Bottom: X-pac VX-21 for added durability.
Front pocket: X-21 RC bottom and top rim for protection, with 5 oz Lycra mesh in the middle.
Shoulder straps: 3mm 3-D spacer mesh undersides, X-21 RC fronts, and 3/16” closed cell foam cores.
Backpack with removable side compression straps: 12.3 oz
Removable hip belt: 1.0 oz
Removable sternum strap: 0.7 oz
Removable pad retention strap: 0.3 oz
Total combined weight: 14.3 oz
Main body: 24L
Roll-top: 4.4 L
Side pockets: 3.2L x 2 = 6.4L
Front pocket: 4.1L
Total combined volume: 39L
Main Body Dimensions:
Thickness: 5.5” average
Backpack, plus removable hip belt, sternum strap, side compression chords (2) and back panel pad retention shock chord.
$135 shipped CONUS, PayPal only please.
Side detail, showing contoured or curved side panels directing the load close to the upper back. Quick-detach side compression strap clipped low on the pack (inside the side pocket) for maximum compression.
Flat, high volume side pockets and reinforced bottom fabric.
Adjustable hip belt attachment loops (bottom 21.5″ attachment loop not shown in this photo).
Pad straps can be configured in multiple ways or removed.
Side compression straps can be configured in multiple ways or removed.Mar 3, 2018 at 12:58 am #3521975
Andrew StevensBPL Member
I like your work and attention to detail. Did you hot knife the drainage hole at the bottom of your pack?Mar 3, 2018 at 1:09 am #3521979
Thanks Andrew. The drain hole on the back panel is was made by cutting a very narrow triangle beyond the seam allowance, rolling both edges over and sewing down to finish both edges, and a small reinforcement bar tack a few mm beyond the apex of the triangle to prevent potential tear out. This is the same method used by KS Ultralight on some of their packs.Mar 3, 2018 at 3:43 am #3521999
Nick BBPL Member
Excellent work, sir! And 2 thumbs way up for your exceptional presentation.Mar 3, 2018 at 1:22 pm #3522024
Adam KramerBPL Member
@rbeardLocale: ATL, Southern Appalachia
Great looking pack. Les is Moore!!Mar 5, 2018 at 6:50 pm #3522501
Nathan MeyersonBPL Member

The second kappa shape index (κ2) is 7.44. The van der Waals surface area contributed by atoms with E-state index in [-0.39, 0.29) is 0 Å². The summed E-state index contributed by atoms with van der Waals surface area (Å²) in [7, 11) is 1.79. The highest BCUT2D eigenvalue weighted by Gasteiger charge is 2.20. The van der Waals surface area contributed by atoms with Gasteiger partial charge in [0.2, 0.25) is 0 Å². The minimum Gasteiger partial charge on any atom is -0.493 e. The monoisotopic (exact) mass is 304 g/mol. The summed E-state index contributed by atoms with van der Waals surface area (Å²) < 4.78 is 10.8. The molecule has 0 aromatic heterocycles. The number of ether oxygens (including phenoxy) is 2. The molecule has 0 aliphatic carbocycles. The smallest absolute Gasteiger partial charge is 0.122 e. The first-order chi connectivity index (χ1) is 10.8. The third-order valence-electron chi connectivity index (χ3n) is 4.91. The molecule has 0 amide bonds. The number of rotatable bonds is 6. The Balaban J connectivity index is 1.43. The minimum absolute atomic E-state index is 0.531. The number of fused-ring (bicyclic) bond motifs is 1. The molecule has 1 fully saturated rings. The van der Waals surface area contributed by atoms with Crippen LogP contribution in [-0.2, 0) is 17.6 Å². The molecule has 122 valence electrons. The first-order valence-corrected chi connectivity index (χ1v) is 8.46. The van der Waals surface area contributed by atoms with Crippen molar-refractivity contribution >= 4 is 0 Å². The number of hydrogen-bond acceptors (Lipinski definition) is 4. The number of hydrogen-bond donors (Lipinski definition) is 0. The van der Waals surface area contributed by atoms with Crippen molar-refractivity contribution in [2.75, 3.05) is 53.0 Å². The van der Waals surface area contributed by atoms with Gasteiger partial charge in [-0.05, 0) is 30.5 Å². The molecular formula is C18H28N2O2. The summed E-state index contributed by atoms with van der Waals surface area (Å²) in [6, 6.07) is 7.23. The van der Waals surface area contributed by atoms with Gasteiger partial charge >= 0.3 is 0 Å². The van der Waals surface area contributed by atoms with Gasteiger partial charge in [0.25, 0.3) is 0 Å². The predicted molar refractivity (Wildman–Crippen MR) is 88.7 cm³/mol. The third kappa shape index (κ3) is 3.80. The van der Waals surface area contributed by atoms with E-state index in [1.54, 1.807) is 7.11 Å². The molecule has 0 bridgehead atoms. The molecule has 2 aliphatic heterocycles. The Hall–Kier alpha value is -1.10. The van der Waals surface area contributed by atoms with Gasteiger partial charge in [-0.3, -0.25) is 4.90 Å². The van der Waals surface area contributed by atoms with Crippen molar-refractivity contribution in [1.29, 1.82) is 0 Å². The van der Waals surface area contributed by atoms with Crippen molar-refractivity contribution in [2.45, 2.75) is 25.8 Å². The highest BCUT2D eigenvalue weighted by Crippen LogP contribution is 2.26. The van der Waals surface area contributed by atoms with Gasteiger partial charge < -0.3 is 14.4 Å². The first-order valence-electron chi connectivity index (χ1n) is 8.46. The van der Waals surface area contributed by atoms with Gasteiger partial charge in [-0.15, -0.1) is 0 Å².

This is beautiful, Lester!
Looks like a ZPacks Nero but built to last.
The durability of X21RC is absolutely worth the increased weight over hybrid DCF.
Looks to be more feature rich and thought as well.
That bathtub bottom lacking a second front facing seam is neat.
Really dig the kamsnap attachment for the sternum strap.
Someone should snatch this up!Mar 5, 2018 at 8:15 pm #3522512
Thanks Nathan – it was a lot of fun to make this pack. There are definitely a lot of features that add an ounce or two overall, but allow lots of options with this pack. For this pack I also added occasional use of a TEX 75 thread for short, high-stress areas of all the main seams in addition to the TEX 40 used for the majority of the seams.
The snaps seem to have plenty of holding power for a sternum strap, especially two in-line. I like the bathtub rounded bottom more for aesthetics, but it also helps avoid collapsed bottom corners on the pack (because it’s hard to compress gear into the bottom corners sometimes).
Looking forward to making some different kinds of packs in the future (framed, fast pack, etc) once I’m able to order more materials.Mar 8, 2018 at 9:48 pm #3523244
FYI, this pack now has three adjustable torso lengths: 17.5″, 19″, and 21.5″. Another set of hip belt attachment loops at 12.5″ was added to expand the sizing options for this pack. Please note that the photo above showing the loops was taken before the third set of loops were attached.Mar 10, 2018 at 8:27 pm #3523602
Price reduced – $125 shipped CONUS, PayPal.Mar 10, 2018 at 10:27 pm #3523621
Andrew StevensBPL Member
Lester, I would buy your pack for that price if I hadn’t made myself too many. It looks like a steal at that price. Good luck in selling.Mar 10, 2018 at 11:20 pm #3523632
Jacob MBPL Member
@jacobmcdonald87Locale: White Mountains